A wet storm slowly made its way into the Southland Thursday, raising fears of flash flooding in some areas and concerns of mud and debris flows on slopes denuded by wildfires.
The rain began falling Thursday morning across San Luis Obispo and Santa Barbara counties, then spread to Ventura and Los Angeles counties in the afternoon.
Dense fog loomed over much of the Los Angeles area for the bulk of the day as the rain system advanced. Sometimes-heavy rain was expected to fall overnight and into Friday morning, when the precipitation is expected to clear, according to the National Weather Service.
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All city- and county-funded winter homeless shelters in the San Gabriel Valley were notified to stay open around the clock in response to the expected storm. The shelters will be open until 7 a.m. Saturday.
In Los Angeles County, light rain is expected to start falling late this morning or early this afternoon, then intensify and "come through hard," said NWS meteorologist Curt Kaplan said the storm "will be a pretty good rainmaker."
An NWS statement put it this way: "The warm nature of this storm system ahead of the cold front will bring periods of heavy rain. Rainfall rates capable of triggering mud and debris flows within the recent burn areas will be possible. Rain will turn to showers by Friday morning." The storm will be the biggest so far of the rainy season, which runs from October to May, said NWS meteorologist Andrew Rorke.
Rainfall totals will range between a half-inch and 1.5 inches in coastal and valley areas and between 1 and 3 inches in the foothills and along south- and southwest-facing mountain slopes. A flash flood watch will be in effect through Friday morning in the so- called burn areas of L.A. County -- in the San Gabriel and Santa Monica mountains and the San Fernando, Santa Clarita and San Gabriel valleys, as well as in areas of Ventura County.
"Southern California residents in or below the recently burned areas are urged to take the steps necessary to protect their property," according to the NWS. "Persons in the watch area should remain alert and follow the directions of emergency preparedness officials."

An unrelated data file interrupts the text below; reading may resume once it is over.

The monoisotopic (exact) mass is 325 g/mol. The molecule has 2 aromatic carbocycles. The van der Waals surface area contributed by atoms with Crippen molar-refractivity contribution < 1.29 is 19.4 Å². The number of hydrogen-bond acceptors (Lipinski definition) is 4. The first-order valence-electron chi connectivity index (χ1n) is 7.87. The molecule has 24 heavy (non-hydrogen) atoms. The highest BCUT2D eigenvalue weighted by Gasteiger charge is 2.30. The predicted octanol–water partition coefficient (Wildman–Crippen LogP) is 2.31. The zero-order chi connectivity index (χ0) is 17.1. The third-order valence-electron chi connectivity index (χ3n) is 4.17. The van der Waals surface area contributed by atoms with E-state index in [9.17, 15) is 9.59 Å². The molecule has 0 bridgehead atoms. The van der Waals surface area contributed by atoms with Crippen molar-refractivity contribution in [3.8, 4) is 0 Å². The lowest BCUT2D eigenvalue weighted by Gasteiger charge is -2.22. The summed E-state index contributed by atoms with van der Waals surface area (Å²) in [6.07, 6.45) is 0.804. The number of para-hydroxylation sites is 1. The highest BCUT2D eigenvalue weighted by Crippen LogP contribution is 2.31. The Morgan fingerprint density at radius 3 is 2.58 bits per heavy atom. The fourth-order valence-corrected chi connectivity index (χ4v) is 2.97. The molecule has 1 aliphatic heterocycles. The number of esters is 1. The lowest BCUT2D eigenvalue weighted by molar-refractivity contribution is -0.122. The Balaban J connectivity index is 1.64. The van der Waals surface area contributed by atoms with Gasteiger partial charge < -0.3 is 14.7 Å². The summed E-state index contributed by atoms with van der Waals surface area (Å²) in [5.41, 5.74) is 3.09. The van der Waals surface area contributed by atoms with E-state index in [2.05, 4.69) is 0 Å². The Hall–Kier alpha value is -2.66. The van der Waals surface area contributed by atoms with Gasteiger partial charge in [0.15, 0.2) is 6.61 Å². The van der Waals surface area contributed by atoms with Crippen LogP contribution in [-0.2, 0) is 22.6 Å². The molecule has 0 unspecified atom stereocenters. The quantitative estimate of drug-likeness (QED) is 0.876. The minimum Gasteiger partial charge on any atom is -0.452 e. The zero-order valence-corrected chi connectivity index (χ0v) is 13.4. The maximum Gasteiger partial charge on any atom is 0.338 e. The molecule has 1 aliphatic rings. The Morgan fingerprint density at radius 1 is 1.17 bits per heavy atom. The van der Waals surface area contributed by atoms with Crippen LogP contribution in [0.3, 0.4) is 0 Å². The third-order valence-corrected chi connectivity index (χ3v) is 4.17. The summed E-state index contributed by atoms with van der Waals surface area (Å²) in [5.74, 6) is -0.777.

"Periods of heavy rain late (this) afternoon and evening through Friday morning could lead to flash flooding and debris flows for the Sand, Fish, Sage, Old, Solimar, Springs and other recent burn areas," the statement added. Not much atmospheric instability is seen in this storm, meaning no immediate forecast of thunderstorms.
Instead, it's expected to be very wet because embedded in it is a subtropical band of moisture from Hawaii, forecasters said. Also threatening the region are strong and potentially damaging winds. A high wind warning, projecting winds blowing or gusting at 58 miles per hour or more, will be in force until 10 a.m. Friday in the San Gabriel Mountains and the Antelope Valley.
The wind in those areas is expected to blow at between 20 and 35 mph and gust at 60 mph before quickly tapering off Friday morning, forecasters said. "Strong winds can make driving difficult, especially for drivers of high profile vehicles and vehicles towing trailers," warned an NWS statement. "Winds this strong may down trees and power lines and cause property damage."
Forecasters said snow levels are forecast to drop rapidly on Friday, falling to near 4,000 feet, but only minimal accumulation is expected over passes such as the Grapevine.